Then there's the slightly neglected iPad Mini line, which was hardly touched last time -- all it got was a new color and a Touch ID-laden home button. Feh. The scuttlebutt this time 'round suggests Apple's tiny tab will sport the same specs and sleek design we got in last year's iPad Air 2. Better late than never, we guess.
The OS-man cometh
New hardware also means new software to power it, and we've already got a solid graspon what's new in iOS 9. Now all that's left to wait for is an official release date, which Apple will probably drop toward the end of the event tomorrow. We'll also likely get a firm launch window for watchOS 2 as well, which brings a handful of new watch faces and support for native Watch apps to your wrist. Does anyone care to make a bet?
Reaching deeper into your living room
The Apple TV is no "hobby" -- not anymore. It's a cheap, easy-to-use Trojan horse that funnels more of Cupertino's content into our lives and it's getting a pretty hefty upgrade. On a hardware level, the next-gen Apple TV should be bumped to either 8GB or 16GB of internal storage and get the same A8 brain as the current generation iPhones. That trademark black chassis should shed a few millimeters in the process, but the really neat physical changes might happen on that once-chintzy silver remote. TechCrunch suggests it'll have embedded Wii-like motion-control sensors, which developers will probably have a field day with as they build apps for display in the platform's new App Store. And yeah, as you probably guessed, the unholy combination of a motion-sensing controller and an app store means we're likely to see gaming take on renewed importance onstagetomorrow.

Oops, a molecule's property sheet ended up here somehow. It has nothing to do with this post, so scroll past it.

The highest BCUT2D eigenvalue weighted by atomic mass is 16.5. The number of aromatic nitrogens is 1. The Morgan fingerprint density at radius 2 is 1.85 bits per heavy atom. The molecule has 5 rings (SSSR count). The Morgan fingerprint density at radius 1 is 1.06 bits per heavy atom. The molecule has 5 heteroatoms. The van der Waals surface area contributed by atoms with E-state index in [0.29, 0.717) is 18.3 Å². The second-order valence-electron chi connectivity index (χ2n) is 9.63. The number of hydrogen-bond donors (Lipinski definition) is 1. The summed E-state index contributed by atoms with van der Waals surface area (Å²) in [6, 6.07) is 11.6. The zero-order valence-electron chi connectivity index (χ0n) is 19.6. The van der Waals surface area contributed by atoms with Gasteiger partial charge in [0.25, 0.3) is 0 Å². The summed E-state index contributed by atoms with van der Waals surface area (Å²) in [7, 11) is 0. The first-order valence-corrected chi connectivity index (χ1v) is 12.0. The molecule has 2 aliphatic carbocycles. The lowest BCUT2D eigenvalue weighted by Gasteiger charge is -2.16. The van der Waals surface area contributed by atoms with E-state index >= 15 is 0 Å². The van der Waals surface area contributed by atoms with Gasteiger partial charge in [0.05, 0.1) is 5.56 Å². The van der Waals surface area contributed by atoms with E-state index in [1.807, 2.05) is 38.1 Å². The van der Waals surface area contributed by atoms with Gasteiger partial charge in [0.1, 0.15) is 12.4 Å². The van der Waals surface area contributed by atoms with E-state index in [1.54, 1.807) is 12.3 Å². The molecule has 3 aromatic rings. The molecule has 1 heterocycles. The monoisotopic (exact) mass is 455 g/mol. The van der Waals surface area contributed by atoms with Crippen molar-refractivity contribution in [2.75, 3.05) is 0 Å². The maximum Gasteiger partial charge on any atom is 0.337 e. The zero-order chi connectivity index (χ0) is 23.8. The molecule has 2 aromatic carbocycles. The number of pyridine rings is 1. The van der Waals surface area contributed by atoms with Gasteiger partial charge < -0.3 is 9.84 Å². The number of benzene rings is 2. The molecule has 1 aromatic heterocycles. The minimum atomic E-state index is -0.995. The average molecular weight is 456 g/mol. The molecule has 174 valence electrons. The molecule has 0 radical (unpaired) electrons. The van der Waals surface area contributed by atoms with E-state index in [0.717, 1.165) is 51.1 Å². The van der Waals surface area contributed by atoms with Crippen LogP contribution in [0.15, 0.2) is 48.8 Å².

Waggling your remote isn't the only new way you'll be able to interact with an Apple TV. In addition to having a touch-sensitive pad wedged into its top quarter, the remote will have a microphone so you can chat up Siri. If reports hold true, you can ask Siri to search for specific actors or titles with your voice -- it'll then scour multiple sources for content that fits the bill. The age of universal search is upon us, and it couldn't have happened soon enough. After all, pecking out titles like Scrotal Recall with the d-pad on existing Apple TV remotes was always, always a pain in the ass. In a way, the Apple TV is being molded into something more like the NVIDIA Shield TV set-top box; you won't hear us complaining about that. The thing is, this new version of Apple's squarish hockey puck isn't expected to play nice with 4K video content. The move isn't completely insane -- there's still a dearth of ultra-high-res content out there -- but it is a little puzzling considering the new iPhones should be able to record at that resolution just fine.